Healthcare Matters, a UK-based charity recently extended its benevolence to the
Edward Francis Small Teaching Hospital in Banjul, with the presentation of
medical items worth over three-thousand, three-hundred and twenty-three Euros.
The donated items include a desktop computer, 2 television screens, towels, mini clinical sharp bins, diabetes diaries, BM strips, disposal surgical gowns, 1000 boxes of nitrile examination gloves, box of sterile field dressing packs and many others. The gesture is part of the charity’s unrelenting love and passion to contribute meaningfully to the advancement of the country’s healthcare system.
At the handing over ceremony, Dr. Kebba Marenah, consultant orthopedic surgeon and member of the organization, reminded the gathering that as citizens of The Gambia it is incumbent upon them to do their bit towards the advancement of the country’s health system.
“The Smiling Coast of Africa is a country with lovely beaches and a Mecca for holidaymakers. However, our healthcare system leaves much to be desired” he lamented.
Dr. Marenah noted that people who cannot afford a fee for their treatment in hospital die every day from communicable and non-communicable diseases or wounds which could have been easily treated.
However, at GHM-UK we are not pointing out fingers to blames, instead we want to help and we understand that after 22 years of healthcare neglect, it might be a daunting task for this government alone to help the healthcare system recuperate” he concluded.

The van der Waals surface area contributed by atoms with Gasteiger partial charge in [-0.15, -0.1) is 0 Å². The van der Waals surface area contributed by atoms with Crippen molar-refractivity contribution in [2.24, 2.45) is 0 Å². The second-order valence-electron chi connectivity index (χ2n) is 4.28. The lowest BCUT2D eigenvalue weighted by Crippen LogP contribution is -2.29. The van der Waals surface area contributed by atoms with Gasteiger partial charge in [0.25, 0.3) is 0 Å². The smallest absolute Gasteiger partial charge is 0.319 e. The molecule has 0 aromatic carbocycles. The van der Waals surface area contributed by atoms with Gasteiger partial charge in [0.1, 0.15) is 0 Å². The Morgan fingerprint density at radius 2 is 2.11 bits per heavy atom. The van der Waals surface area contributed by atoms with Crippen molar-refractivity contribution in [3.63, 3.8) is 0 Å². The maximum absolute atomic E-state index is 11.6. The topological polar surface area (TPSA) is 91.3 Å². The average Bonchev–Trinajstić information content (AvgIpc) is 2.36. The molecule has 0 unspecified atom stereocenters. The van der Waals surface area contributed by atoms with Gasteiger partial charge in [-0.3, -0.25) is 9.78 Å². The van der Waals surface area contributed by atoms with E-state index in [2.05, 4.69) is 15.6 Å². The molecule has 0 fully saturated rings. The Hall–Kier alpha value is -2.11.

Modoulamin Jammeh, the public relations officer of the Edward Francis Small Teaching Hospital on behalf of the hospital management, thanked UK charity for their foresight, describing the gesture as worthy and timely.
“If such organizations are lending a helping hand then the issue of healthcare won’t be a problem in the country”.
Also speaking, Adama Njie, Nurse-In-charge of orthopedic ward at EFSTH said that being sick doesn’t mean that you should be in one place. She acknowledged that with the help of the wheelchairs, the patients at the hospital would now be able to step outside their wards.
“The television screens would also help the patients forget their worries as they will be watching the activities that are taking place in the country and outside the country. Therefore, these donated items would be of immense benefit to patients” she added.